Maurice Cooreman is the longest serving Foreign coach in Nigeria. The 73 years old Belgian arrived in Nigeria in 1998, with a UEFA license as a youth football developmental coach and for 11years now, he has served as head coach in 11 clubs and traveled all round Nigeria - from the North with Kaduna United...to the West with Ikorodu United...then in the East with Gabros and Enyimba...and in the South with Ocean boys and now Akwa United. Cooreman is vastly experienced and is worth listening to.
Foreign coaches often come to Nigeria unprepared. They just find a job with a football club hoping to establish their presence on the local scene, but are met with the surprise of a not so regulated and controlled football industry.
Most teams are own by their state government and doesn't operate like real professional football clubs. Contracts are not respected...the coaches remunerations are not paid as at when due and welfare packages are jostled without any clear transparency.
Lack of proper funding, poor facilities, cultural and language barriers, lack of industry experts and professionalism do cause the coaches many headaches and consequently, woeful performances.
Indeed, Nigeria football has come a long way to establish a truly international brand for its national teams: Super Eagles, Dream team, Golden Eaglets, Super Falcons... Dominating U16 football at the world level and also dominating women's football at the African contintental level. Won Olympic Men Soccer Gold, Sliver and Bronze respectly.
Over 19 foreign coaches had gone through managing the men's national team in particular and acting as technical advisers to all the other national teams. now we have the 20th in German Gernot Rohr. Only few like Otto Gloria, Clemence Westerhof and perhaps, Johannes Bonfrere were able to achieve some level of success. There were more tale of woes, disaffection between the administrators and the foreign coaches that usually cause them to under perform at most cases.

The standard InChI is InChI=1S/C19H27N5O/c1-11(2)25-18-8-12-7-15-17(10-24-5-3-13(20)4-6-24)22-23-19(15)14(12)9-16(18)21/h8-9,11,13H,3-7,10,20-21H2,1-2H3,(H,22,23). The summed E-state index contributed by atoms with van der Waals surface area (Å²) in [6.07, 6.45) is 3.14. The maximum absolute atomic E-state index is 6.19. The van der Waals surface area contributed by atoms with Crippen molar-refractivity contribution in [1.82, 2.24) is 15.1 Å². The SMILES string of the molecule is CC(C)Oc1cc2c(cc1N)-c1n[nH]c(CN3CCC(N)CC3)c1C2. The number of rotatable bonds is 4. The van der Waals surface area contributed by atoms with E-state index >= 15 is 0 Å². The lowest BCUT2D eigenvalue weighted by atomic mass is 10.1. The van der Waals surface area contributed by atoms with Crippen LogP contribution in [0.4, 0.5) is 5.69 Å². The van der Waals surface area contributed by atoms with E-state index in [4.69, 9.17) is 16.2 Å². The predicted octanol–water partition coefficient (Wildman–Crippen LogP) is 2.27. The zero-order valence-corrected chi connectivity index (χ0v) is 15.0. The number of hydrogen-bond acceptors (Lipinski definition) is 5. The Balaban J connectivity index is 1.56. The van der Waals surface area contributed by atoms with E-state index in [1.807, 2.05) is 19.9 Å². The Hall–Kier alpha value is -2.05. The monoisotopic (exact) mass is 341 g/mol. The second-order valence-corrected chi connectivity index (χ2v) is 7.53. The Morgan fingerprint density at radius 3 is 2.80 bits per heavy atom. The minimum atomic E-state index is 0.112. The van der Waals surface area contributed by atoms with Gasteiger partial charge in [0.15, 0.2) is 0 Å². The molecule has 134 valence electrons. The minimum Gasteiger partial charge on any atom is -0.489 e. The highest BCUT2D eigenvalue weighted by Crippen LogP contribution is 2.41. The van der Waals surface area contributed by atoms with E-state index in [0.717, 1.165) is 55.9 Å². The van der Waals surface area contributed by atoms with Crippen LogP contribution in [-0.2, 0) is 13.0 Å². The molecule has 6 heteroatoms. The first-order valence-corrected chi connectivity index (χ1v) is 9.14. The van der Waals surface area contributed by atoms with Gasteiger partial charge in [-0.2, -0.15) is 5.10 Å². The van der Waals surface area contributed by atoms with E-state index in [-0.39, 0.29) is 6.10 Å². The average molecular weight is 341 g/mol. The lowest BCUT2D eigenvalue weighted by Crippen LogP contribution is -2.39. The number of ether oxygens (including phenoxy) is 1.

Foreign Coaches, often referred to as journeymen, come and go in a shortwhile, but there' s one foreigner who remained to build a career and a personal brand...as the most prominent foreign coach in Nigeria. He name is Maurice Cooreman.
The Belgian tactician arrived in Nigeria in 1998 as a youth developmental coach, but got his first appointment in the Nigerian elite football league with Bendel Insurance in 2001. And for over 16 years now the Belgian, who is now referred as a "white Nigerian," has coached 11 clubs in Nigeria. Namely Lobi Stars, Gabros International, 2005 NPA, 2006 Ocean Boys, 2006–2008 Enyimba, 2009–2012 Kaduna United F.C., 2012 Warri Wolves, 2012–2014 Gombe United, 2015 Ikorodu United F.C., and now Akwa United F.C. He is married to a Nigerian woman.
How did Cooreman remain where other foreign coaches dreaded..."You got to prepare your mindset, Nigeria is a developing football industry and I made up my mind to be part of the growth and development of the structures at the local league level in particular."
"It can't never be the money, more of the passion and self fulfillment... Of course, you always jostle between satisfaction and dissatisfaction in this Job. Maybe at the national team level, foreign coaches earn between $10,000 and as much as $50,000 per month in some cases. But it is much more lower at the club level. Clubs here doesn't have structure and capability to consistently pay coaches $10, 000 a month." Cooreman explained.
"It is much more better today than when I first arrived here. The NFF and LMC are putting in a lot of work to create the right structures to change the quasi-professional league we have here today. I have stayed in this country for over 11years and travelled from North to South, East to West...as well as the mid - west... and I can tell you that the league is improving, things are changing gradually now.
For a foreign coach planning to come over to Nigeria... It will be a matter of preparing his or her mindset. You are coming to be part of the development and you can be sure the terrain will be like Europe or some grown leagues in Asia. Understanding and accepting how things work here and deciding to be part of the change, especially if you want to build a career here.